June 27, 2011
IN THE MATTER OF SEAY FLETCHER
On appeal from the New Jersey Civil Service Commission, CSC Docket No. 2008-4445.
NOT FOR PUBLICATION WITHOUT THE APPROVAL OF THE APPELLATE DIVISION
Argued June 16, 2011
Before Judges Fisher and Grall.
In this appeal, we consider the Civil Service Commission's refusal to reconsider the removal of appellant Seay Fletcher from the list of eligible fire fighter candidates based on a criminal history that included a matter for which appellant was admitted to pretrial intervention (PTI). We conclude that the Commission was entitled to look beneath the surface and consider the nature of the conduct that led to the diversion of the criminal matter into the PTI program and, therefore, find the exclusion of appellant from the eligible list was not arbitrary, capricious or unreasonable.
The record reveals that this issue was originally considered by the Merit System Board on April 24, 2008, when the City of Newark appealed a decision of the Human Resource Information Services, which found Newark did not have a sufficient basis to remove appellant's name from the fire fighter eligible list. The Board considered the undisputed fact that appellant "was arrested on December 20, 2000 for the possession of drugs with intent to distribute in a school zone" and that he was "again arrested on July 25, 2006 by the New Jersey State Police on charges of racketeering in connection with a street gang," "spen[ding] several months in prison for this offense before being released on $250,000 bail." In addition, appellant was dismissed from his position as a claims examiner for Newark effective July 14, 2006. In response, appellant argued that the drug charges were dismissed as a result of his admission into the PTI program, that the 2006 criminal charges were administratively dismissed prior to presentment to the grand jury, and that the termination of his employment with Newark was the consequence of a mayoral transition during which many employees were let go.
The Board recognized that the matter largely turned on the 2000 criminal matter and whether admission into a PTI program precludes consideration of that matter when determining whether an otherwise eligible candidate may be removed from an eligible list. Observing that participation in a PTI program should not be "construed to constitute a favorable termination" -- although such a disposition is neither a conviction nor an acquittal, N.J.S.A. 2C:43-13d -- the Board viewed both the nature of the 2000 charges and the fact that appellant was again arrested in 2006, as serious matters entitled to consideration and, ultimately, removal from the eligible list. The Board also relied on Karins v. City of Atlantic City, 152 N.J. 532, 552 (1998), where the Court emphasized the important relationship between fire fighters and police officers that would be jeopardized by the appointment of a fire fighter with such a history:
Firefighters are not only entrusted with the duty to fight fires; they must also be able to work with the general public and other municipal employees, especially police officers, because the police department responds to every emergency fire call. Any conduct jeopardizing an excellent working relationship places at risk the citizens of the municipality as well as the men and women of those departments who place theirlives on the line on a daily basis. An almost symbiotic relationship exists between the fire and police departments at a fire.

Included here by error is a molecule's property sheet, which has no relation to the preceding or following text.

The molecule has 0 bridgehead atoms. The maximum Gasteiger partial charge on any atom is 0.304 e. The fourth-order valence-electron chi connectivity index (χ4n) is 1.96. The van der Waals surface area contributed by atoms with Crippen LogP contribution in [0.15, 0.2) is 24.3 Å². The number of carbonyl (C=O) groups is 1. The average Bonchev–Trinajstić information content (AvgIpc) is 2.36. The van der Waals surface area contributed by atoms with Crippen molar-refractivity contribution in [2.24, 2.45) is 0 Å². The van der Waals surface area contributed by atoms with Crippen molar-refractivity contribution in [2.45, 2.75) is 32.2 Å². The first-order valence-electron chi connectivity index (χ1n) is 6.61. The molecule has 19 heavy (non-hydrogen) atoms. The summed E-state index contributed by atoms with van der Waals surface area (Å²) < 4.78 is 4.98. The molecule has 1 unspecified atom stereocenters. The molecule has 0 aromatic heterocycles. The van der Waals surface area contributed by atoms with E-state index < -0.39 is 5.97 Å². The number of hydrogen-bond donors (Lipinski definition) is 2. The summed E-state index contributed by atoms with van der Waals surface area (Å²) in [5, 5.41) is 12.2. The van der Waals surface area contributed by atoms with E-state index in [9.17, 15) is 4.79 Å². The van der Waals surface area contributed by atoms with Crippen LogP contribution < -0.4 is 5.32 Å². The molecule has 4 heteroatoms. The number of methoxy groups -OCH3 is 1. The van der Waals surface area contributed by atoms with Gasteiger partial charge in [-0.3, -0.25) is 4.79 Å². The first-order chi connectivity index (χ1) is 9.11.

Appellant did not file an appeal from this final agency decision. Instead, appellant later sought reconsideration. In that later application, he again asserted the 2000 matter was diverted by way of his admission into PTI and the 2006 matter was administratively dismissed, and argued that consideration of those circumstances rendered unreasonable his removal from the eligible list. The Civil Service Commission, which had, by this time, replaced the Merit System Board as the entity that reviews such matters, N.J.S.A. 11A:11-1, determined that appellant had presented nothing new and that reconsideration was not warranted. In addition, the Commission explained again why it viewed appellant's experiences with the criminal justice system as significant.
To the extent this appeal requires our determination as to whether the Commission's decision not to reconsider the Board's earlier decision was erroneous, we find the appeal to be without sufficient merit to warrant discussion in a written opinion. R. 2:11-3(e)(1)(E). Indeed, appellant has not even argued the decision to deny reconsideration was inappropriate; instead, appellant proceeds on the apparent assumption that it is irrelevant that the Board previously considered and disposed ofthe same issues on their merits and that no timely appeal was taken from that final agency decision. Viewing this appeal as limited by that circumstance, we conclude that the Commission did not act arbitrarily, capriciously or unreasonably in refusing to reconsider the same facts and identical arguments previously presented to and decided by the Board.
Moreover, we find no merit in the argument that these agencies were required to disregard the 2000 criminal matter by N.J.S.A. 11A:4-11, because appellant was not convicted. Arrests and not just convictions are relevant in determining a person's eligibility to become a fire fighter. See Tharpe v. City of Newark Police Dep't, 261 N.J. Super. 401, 406 (App. Div. 1992).*fn1
It was entirely appropriate for the Commission to consider that appellant had been arrested for drug distribution in Newark in 2000, regardless of the fact that he was admitted into PTI, a circumstance that cannot be equated with a favorable termination.